PHOENIX — Have you tried hiring someone to work on your home improvement projects recently?
While the state says it is licensing more contractors than ever, other issues have forced long delays in getting work done.
Some homeowners are getting desperate and are hiring the wrong people.
Dennis let us know he wanted three screen doors installed.
He says he put $3,000 down and six months later "we have yet to receive the doors."
Tammy wanted artificial grass put down, she says she handed over a $3,832 deposit.
While Tammy says work began immediately, workers "never showed up again."
"When someone says I can do it right away, you have to ask why," said Jeff Fleetham.
With many licensed contractors backed up because of supply issues and high demand, Fleetham warns about businesses that seem too eager.
"They say they can start a job. But they can't really. They want to get the deposit," Fleetham said.
Fleetham says they may not be licensed.
In Arizona, anyone performing contracting work worth more than $1,000 must have a license.
As Director of the Arizona Registrar of Contractors (ROC), Fleetham says a license should be your first check.
"You have recourse.... to recoup up to $30,000. If you hire unlicensed, you have no recourse," Fleetham added.
That recourse is through the ROC Recovery Fund.
Because we're seeing so many contracting issues, we talked with Director Fleetham about protecting consumers and we talked about prosecution to get repeat offenders off the streets.
Like Jose Flores Espinosa, he has pleaded guilty to contracting without a license three times. Yet, he is still in business, taking money and not finishing jobs.
Fleetham says the ROC does not prosecute, but he says in the last 5 years, they've referred more than 1,000 cases to agencies that do.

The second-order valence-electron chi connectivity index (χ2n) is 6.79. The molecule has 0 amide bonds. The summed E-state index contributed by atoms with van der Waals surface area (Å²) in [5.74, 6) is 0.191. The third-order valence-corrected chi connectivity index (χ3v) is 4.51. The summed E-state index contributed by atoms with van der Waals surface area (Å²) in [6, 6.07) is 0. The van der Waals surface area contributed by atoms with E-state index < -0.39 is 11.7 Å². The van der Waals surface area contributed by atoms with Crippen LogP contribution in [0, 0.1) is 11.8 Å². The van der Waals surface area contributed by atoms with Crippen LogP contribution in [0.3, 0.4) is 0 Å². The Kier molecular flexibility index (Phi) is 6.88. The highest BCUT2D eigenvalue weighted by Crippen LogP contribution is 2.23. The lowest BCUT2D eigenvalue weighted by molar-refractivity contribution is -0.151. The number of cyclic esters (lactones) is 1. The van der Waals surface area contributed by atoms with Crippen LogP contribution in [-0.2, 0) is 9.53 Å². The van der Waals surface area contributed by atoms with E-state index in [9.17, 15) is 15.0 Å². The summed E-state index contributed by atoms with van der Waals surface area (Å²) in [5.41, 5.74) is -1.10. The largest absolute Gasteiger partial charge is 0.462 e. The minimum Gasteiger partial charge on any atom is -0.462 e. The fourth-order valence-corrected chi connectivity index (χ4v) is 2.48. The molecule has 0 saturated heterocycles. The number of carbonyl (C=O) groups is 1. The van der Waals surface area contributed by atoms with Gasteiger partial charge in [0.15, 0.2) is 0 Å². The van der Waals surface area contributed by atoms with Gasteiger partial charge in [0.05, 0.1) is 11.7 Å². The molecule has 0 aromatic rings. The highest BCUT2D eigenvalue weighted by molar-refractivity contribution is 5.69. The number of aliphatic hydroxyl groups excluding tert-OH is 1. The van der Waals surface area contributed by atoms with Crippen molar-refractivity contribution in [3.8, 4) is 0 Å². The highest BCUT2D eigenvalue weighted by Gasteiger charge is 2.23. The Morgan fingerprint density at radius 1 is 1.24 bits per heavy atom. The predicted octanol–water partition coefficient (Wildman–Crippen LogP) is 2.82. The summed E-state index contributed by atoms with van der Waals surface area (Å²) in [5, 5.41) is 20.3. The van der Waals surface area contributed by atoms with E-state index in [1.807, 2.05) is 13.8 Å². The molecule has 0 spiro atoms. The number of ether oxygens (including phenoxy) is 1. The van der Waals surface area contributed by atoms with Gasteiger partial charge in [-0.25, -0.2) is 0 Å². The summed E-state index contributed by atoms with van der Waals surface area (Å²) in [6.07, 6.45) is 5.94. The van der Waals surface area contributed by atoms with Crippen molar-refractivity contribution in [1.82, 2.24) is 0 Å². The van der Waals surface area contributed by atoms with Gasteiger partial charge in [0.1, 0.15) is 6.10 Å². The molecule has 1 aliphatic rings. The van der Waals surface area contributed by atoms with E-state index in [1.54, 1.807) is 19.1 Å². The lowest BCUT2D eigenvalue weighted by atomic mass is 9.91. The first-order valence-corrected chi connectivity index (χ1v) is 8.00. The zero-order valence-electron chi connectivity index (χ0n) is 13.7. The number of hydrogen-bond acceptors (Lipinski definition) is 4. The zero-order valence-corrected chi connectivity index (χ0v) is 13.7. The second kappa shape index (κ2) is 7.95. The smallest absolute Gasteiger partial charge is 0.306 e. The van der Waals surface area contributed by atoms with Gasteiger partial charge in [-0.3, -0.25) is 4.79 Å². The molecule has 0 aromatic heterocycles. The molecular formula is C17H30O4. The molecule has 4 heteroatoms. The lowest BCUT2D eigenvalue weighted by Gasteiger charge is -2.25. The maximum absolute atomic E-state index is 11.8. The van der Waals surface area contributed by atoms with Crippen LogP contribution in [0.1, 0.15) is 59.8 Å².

He says cases can be treated as civil instead of criminal, which would come with stiffer penalties.
"If I come into your home, you give me a check, I don't do the work, that is criminal theft. It's a felony," he added.
Protect yourself before hiring, ROC says to look if they have a license, and for any actions involving it.
You should also demand a written contract.
By law, a contract must include a license number, project details, costs and completion date.
"If you don't understand, say stop, explain this to me," Fleetham advised.
As for upfront money, he says that's between you and the contractor.
From what the Let Joe Know team is seeing, you should make minimal deposits, pay on progress and have it written in the contract.
Finally, Fleetham warns about taking a much lower price for a job.
Ask yourself why is it so low? Are they unlicensed? Will you have problems later?
"The driver of this is not the unlicensed person. The driver is the person who hires them," Fleetham stated.
Before hiring, the ROC has several tips to help find the correct person for your needs.
Here's more advice before hiring a contractor.